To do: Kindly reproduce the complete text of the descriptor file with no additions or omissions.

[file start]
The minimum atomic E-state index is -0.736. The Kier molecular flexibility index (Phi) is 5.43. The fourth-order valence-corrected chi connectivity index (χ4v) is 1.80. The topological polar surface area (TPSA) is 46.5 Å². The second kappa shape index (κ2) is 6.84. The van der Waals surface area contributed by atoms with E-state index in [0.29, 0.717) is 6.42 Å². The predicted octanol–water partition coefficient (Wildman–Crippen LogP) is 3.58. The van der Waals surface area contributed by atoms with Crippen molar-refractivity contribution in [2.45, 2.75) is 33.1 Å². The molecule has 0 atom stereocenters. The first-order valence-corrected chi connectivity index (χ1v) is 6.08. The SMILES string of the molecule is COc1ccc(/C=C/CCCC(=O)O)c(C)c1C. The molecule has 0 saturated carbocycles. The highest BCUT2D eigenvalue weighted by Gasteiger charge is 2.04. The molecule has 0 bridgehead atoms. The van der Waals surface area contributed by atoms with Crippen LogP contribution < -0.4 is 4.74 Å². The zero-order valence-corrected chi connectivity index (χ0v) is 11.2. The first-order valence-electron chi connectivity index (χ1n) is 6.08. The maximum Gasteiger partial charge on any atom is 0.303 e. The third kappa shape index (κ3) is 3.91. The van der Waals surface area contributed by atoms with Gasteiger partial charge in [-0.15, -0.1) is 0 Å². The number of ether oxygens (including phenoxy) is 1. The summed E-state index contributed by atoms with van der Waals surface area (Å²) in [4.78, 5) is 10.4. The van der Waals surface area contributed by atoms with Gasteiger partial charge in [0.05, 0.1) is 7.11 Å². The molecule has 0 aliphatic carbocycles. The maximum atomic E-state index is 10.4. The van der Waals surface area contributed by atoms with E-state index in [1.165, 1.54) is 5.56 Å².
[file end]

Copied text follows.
The minimum atomic E-state index is -0.736. The Kier molecular flexibility index (Phi) is 5.43. The fourth-order valence-corrected chi connectivity index (χ4v) is 1.80. The topological polar surface area (TPSA) is 46.5 Å². The second kappa shape index (κ2) is 6.84. The van der Waals surface area contributed by atoms with E-state index in [0.29, 0.717) is 6.42 Å². The predicted octanol–water partition coefficient (Wildman–Crippen LogP) is 3.58. The van der Waals surface area contributed by atoms with Crippen molar-refractivity contribution in [2.45, 2.75) is 33.1 Å². The molecule has 0 atom stereocenters. The first-order valence-corrected chi connectivity index (χ1v) is 6.08. The SMILES string of the molecule is COc1ccc(/C=C/CCCC(=O)O)c(C)c1C. The molecule has 0 saturated carbocycles. The highest BCUT2D eigenvalue weighted by Gasteiger charge is 2.04. The molecule has 0 bridgehead atoms. The van der Waals surface area contributed by atoms with Crippen LogP contribution < -0.4 is 4.74 Å². The zero-order valence-corrected chi connectivity index (χ0v) is 11.2. The first-order valence-electron chi connectivity index (χ1n) is 6.08. The maximum Gasteiger partial charge on any atom is 0.303 e. The third kappa shape index (κ3) is 3.91. The van der Waals surface area contributed by atoms with Gasteiger partial charge in [-0.15, -0.1) is 0 Å². The number of ether oxygens (including phenoxy) is 1. The summed E-state index contributed by atoms with van der Waals surface area (Å²) in [4.78, 5) is 10.4. The van der Waals surface area contributed by atoms with Gasteiger partial charge in [0.05, 0.1) is 7.11 Å². The molecule has 0 aliphatic carbocycles. The maximum atomic E-state index is 10.4. The van der Waals surface area contributed by atoms with E-state index in [1.165, 1.54) is 5.56 Å².